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Redlich & Co. Sterling Two Handle Trophy, 1915, California

One-of-a-kind circa 1925 sterling silver 2-handle trophy by Redlich & Co. of New York, with a superbly chased male figure carrying power lines with one arm, and the other arm holding a mechanism sending out bolts of light--to Southern California, with a raised pedestal base that is superbly chased displaying the hilly city of Los Angeles, the trophy with two (2) 'S' curved and engraved applied handles.

Weight 56 oz. Dimensions 15 inches high by 12 inches across handles. Engraved at the top of the trophy are the words 'Charles A. Coffin Foundation Trophy' and along the base rim is engraved 'Southern California Edison Company'. Marked as illustrated in photo. In excellent condition.

The Charles A. Coffin Foundation was created in 1922 and seller believes Southern California Edison was a recipient of an award from the foundation.


Charles A. Coffin was born in 1844 and died in 1926. "A man born to command, yet who never issued orders." This phrase sums up the leadership qualities of Charles A. Coffin, General Electric's first president. His executive skills helped establish General Electric's place in the front rank of American corporations.

Electrical manufacturing was Coffin's second career. At 18, he moved from Fairfield, Maine, where he had been born in 1844, to enter his uncle's shoe business in Lynn, Massachusetts. He later found his own shoe manufacuring firm, and by 1883 had established himself as an outstnding success in this line.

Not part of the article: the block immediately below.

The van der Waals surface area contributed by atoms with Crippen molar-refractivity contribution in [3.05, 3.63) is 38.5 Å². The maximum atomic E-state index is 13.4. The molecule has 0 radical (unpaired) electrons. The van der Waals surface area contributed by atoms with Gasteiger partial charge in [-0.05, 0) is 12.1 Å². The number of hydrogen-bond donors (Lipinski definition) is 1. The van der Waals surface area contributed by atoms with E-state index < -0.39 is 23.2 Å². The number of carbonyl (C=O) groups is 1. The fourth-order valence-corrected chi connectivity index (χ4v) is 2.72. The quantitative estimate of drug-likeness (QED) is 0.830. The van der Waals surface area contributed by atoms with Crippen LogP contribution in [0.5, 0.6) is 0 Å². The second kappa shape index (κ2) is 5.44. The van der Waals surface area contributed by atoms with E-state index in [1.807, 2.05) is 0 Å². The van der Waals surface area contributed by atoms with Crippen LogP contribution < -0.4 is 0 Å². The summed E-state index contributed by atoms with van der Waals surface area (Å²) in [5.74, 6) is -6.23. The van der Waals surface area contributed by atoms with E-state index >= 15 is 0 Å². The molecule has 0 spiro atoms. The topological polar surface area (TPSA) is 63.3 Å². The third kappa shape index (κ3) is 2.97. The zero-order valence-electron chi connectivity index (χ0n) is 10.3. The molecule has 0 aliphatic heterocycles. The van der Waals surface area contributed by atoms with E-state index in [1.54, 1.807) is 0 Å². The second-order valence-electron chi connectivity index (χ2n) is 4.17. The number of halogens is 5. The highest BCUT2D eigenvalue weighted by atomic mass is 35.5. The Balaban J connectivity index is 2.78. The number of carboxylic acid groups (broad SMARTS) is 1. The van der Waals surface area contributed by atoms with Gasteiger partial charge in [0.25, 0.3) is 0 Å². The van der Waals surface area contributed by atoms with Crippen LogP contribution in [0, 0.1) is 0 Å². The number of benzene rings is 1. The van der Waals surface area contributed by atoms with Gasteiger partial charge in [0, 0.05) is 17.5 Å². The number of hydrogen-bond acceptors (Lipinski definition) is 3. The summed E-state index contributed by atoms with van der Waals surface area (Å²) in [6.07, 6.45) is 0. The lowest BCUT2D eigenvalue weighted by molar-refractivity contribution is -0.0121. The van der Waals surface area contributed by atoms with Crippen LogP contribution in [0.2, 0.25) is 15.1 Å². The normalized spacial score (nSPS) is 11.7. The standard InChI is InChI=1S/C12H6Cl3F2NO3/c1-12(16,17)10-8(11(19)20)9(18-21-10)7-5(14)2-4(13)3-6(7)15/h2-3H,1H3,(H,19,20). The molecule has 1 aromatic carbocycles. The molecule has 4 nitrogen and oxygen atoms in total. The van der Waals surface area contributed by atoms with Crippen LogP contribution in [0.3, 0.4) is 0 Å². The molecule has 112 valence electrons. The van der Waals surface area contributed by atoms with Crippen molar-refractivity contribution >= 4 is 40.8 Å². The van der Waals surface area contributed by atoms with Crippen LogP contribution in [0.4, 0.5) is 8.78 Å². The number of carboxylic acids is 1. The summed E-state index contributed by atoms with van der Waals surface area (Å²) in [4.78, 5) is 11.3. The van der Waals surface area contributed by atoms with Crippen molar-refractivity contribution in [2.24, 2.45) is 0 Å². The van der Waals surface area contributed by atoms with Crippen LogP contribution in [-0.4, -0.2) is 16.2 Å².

In that year, Silas E. Barton, a Lynn businessman, proposed bringing to the city the struggling young American Electric Co. of New Britain, Connecticut, whose major asset was the inventive genius of Elihu Thomson. A businessman was needed to supplement Thomson's technical skills. Coffin was prevailed upon to take the post.

He led the new company, Thomson-Houston, to parity with Thomas Edison's companies, the previous leaders of the field. When negotiations in 1892 led to the formation of General Electric, a key step in creating a viable enterprise was the installation of Coffin as its first chief executive officer.

Coffin's associates (and he always made a point of calling them "my associates," not "my subordinates") knew him as a gracious gentleman and delightful companion. He never ordered one of them to do anything, preferring to rely on his powers of suggestion. In his turn, he graciously sought and welcomed suggestions from those around him - and then decisively made up his own mind on key questions.

Customers and competitiors knew him as both the outstanding statesman and the outstanding salesman of the electrical manufacturing industry. He took a personal interest in major negotiations, often writing business proposals to important customers in his own hand. At tense meetings he knew how to the pressure with an appropriate anecdote, and how to add the key words to bring matters to a successful conclusion.

His greatest test came in the depression of 1893. A cash shortage threatened GE's existence. He coolly negotiated a deal with J.P. Morgan whereby New York banks advanced the needed money as payment for utility stocks which GE held. The tactic saved the company and made possible its rapid recovery and growth during the remainder of his tenure. The strength and wide ranging excellence of the company he passed to Owen D. Young and Gerard Swope when he retired from the board chairmanship in 1922 was--and remains--his greatest monument.


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